Steve Safran and I beat our heads against the wall trying to convince people that the time to act is NOW. Do you need any more evidence that this to understand that the advertiser pie can only be split so many ways before it all collapses, because no viable platforms exist anymore?

And what do you do as a local media company in attacking the matter of advertising? Do you target money that’s in the Madison Avenue pipeline that’s looking for places to be spent? Do you target money that’s being spent locally, albeit not on your properties? Or do you begin with assumptions about tomorrow and point your ship in that direction?

So you see, there’s a lot of confusion out there, and I think that’s to be expected at a time like this. For me, though, I must stay with the firm belief that advertising is what’s really being disrupted and that — like everything else in the personal media revolution — it’s coming from the bottom, not the top. Companies that enable this will thrive.

One such company is called AdReady. It provides user-friendly software for the making and serving animated display ads by small businesses, and Nick Gonzalez at TechCrunch is right when he writes about the future:

With Google’s purchase of DoubleClick and Yahoo’s SmartAds initiative, the focus is being drawn back on display advertising. A tool like AdReady helps even the little guys get in to the growing market. That is, unless Google does something like this too.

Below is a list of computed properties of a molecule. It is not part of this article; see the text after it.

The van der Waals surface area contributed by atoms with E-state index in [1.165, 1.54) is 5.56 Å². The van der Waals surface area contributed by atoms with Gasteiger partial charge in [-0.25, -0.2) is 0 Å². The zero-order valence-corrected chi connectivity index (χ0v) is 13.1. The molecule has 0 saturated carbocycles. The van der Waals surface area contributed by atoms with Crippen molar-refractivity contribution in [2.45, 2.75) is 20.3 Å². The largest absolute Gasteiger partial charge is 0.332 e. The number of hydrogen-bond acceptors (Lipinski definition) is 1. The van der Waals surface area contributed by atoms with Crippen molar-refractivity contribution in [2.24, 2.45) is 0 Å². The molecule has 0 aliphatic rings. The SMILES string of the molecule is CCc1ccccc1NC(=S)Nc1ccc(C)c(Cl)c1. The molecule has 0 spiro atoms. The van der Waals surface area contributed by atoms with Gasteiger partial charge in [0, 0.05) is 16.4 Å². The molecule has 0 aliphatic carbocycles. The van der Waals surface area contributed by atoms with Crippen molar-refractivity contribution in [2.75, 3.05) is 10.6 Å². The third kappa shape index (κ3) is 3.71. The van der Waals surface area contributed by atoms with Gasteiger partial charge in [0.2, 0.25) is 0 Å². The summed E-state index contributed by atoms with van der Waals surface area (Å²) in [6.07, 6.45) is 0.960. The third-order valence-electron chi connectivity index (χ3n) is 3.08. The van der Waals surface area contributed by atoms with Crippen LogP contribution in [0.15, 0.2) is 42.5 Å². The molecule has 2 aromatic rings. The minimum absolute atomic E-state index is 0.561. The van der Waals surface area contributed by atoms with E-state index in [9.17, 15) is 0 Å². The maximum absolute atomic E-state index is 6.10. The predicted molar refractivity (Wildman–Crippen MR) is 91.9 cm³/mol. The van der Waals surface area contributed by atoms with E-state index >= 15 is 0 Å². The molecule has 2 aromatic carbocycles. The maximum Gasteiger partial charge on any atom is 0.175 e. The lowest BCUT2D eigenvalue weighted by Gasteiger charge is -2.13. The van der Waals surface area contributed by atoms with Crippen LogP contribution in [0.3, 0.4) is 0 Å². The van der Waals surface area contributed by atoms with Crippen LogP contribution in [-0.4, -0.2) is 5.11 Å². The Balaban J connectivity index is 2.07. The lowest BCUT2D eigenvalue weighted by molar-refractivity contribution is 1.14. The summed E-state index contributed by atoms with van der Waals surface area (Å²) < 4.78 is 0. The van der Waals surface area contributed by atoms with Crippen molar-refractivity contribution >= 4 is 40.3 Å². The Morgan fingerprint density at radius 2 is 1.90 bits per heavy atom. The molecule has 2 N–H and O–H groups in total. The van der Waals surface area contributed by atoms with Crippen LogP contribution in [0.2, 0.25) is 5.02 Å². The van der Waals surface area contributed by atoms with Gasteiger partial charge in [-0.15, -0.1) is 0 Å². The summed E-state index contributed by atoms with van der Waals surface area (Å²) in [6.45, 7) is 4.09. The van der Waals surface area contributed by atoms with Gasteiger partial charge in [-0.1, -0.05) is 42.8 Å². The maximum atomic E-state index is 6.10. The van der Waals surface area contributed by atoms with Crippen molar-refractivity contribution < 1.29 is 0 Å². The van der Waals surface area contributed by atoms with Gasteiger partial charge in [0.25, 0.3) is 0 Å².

This is the kind of initiative that I’m convinced local media companies need to be providing to seed a growing local online advertising opportunity.

And finally, there’s this disquieting little piece of information, also from TechCrunch. China — yes, China — has developed peer-to-peer (P2P) file sharing that’s 50 times faster than BitTorrent in this country. Duncan Riley cites a Thomas Crampton interview with Ogilvy China’s Kaiser Kuo, during which Kuo claims to have watched a DVD-quality download of “24” with 2.2% downloaded after only 3 minutes via China’s Blin.cn. Riley, who’s from Australia, then writes of the future ramifications, and I find this both ironic and chilling.

…without the artificial market restrictions imposed on P2P networks in the United States by the RIAA and the MPAA, Chinese companies have been free to innovate and are now producing superior web technology in P2P sharing, and a whole range of related industries. If you think it’s bad that China dominates the market for consumer goods, imagine that today companies in China have already created the next wave of P2P innovation and are thriving, perhaps ironically in a Communist country, with more freedoms than their American counterparts. It’s not unreasonable to consider that next year and into the future that much of what we do online may end up being based on Chinese designed technology and programming, and not good ol’ fashioned American know-how.

I guess that’s what’s really pulled me into the deep end of the pool today. Only in America, it seems, is free enterprise really not free. It’s a game played by the haves, and that’s what’s under attack by the triumph of personal media over mass media.

I think we’re headed for great change in this country, the thought of which generally makes me go quiet.